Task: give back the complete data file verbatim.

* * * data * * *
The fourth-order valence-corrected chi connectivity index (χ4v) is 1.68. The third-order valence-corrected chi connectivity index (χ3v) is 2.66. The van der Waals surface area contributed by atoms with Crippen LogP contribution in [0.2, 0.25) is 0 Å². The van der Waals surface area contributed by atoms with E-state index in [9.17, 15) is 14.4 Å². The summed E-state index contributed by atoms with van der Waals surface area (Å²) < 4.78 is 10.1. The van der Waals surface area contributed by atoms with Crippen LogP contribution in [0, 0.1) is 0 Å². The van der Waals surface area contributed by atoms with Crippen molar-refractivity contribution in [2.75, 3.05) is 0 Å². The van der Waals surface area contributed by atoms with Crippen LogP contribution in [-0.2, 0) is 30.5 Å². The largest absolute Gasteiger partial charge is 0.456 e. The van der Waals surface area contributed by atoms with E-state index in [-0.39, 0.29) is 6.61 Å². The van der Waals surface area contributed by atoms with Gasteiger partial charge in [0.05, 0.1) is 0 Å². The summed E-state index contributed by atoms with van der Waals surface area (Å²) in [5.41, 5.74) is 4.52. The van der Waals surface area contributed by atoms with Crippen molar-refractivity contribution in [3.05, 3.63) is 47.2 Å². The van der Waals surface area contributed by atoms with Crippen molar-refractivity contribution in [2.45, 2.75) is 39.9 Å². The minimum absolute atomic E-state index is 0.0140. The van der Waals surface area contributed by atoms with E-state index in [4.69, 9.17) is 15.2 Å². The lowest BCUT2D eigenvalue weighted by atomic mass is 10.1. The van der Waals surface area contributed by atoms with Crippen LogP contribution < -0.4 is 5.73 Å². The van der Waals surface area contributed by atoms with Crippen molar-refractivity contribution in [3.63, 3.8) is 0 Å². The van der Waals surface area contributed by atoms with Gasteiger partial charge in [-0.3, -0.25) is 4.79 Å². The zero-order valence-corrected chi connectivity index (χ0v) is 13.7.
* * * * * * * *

The fourth-order valence-corrected chi connectivity index (χ4v) is 1.68. The third-order valence-corrected chi connectivity index (χ3v) is 2.66. The van der Waals surface area contributed by atoms with Crippen LogP contribution in [0.2, 0.25) is 0 Å². The van der Waals surface area contributed by atoms with E-state index in [9.17, 15) is 14.4 Å². The summed E-state index contributed by atoms with van der Waals surface area (Å²) < 4.78 is 10.1. The van der Waals surface area contributed by atoms with Crippen LogP contribution in [0, 0.1) is 0 Å². The van der Waals surface area contributed by atoms with Crippen molar-refractivity contribution in [2.75, 3.05) is 0 Å². The van der Waals surface area contributed by atoms with Crippen LogP contribution in [-0.2, 0) is 30.5 Å². The largest absolute Gasteiger partial charge is 0.456 e. The van der Waals surface area contributed by atoms with E-state index in [-0.39, 0.29) is 6.61 Å². The van der Waals surface area contributed by atoms with Gasteiger partial charge in [0.05, 0.1) is 0 Å². The summed E-state index contributed by atoms with van der Waals surface area (Å²) in [5.41, 5.74) is 4.52. The van der Waals surface area contributed by atoms with Crippen molar-refractivity contribution in [3.05, 3.63) is 47.2 Å². The van der Waals surface area contributed by atoms with Crippen molar-refractivity contribution in [2.45, 2.75) is 39.9 Å². The minimum absolute atomic E-state index is 0.0140. The van der Waals surface area contributed by atoms with E-state index in [4.69, 9.17) is 15.2 Å². The lowest BCUT2D eigenvalue weighted by atomic mass is 10.1. The van der Waals surface area contributed by atoms with Crippen LogP contribution < -0.4 is 5.73 Å². The van der Waals surface area contributed by atoms with Crippen molar-refractivity contribution in [3.63, 3.8) is 0 Å². The van der Waals surface area contributed by atoms with Gasteiger partial charge in [-0.3, -0.25) is 4.79 Å². The zero-order valence-corrected chi connectivity index (χ0v) is 13.7.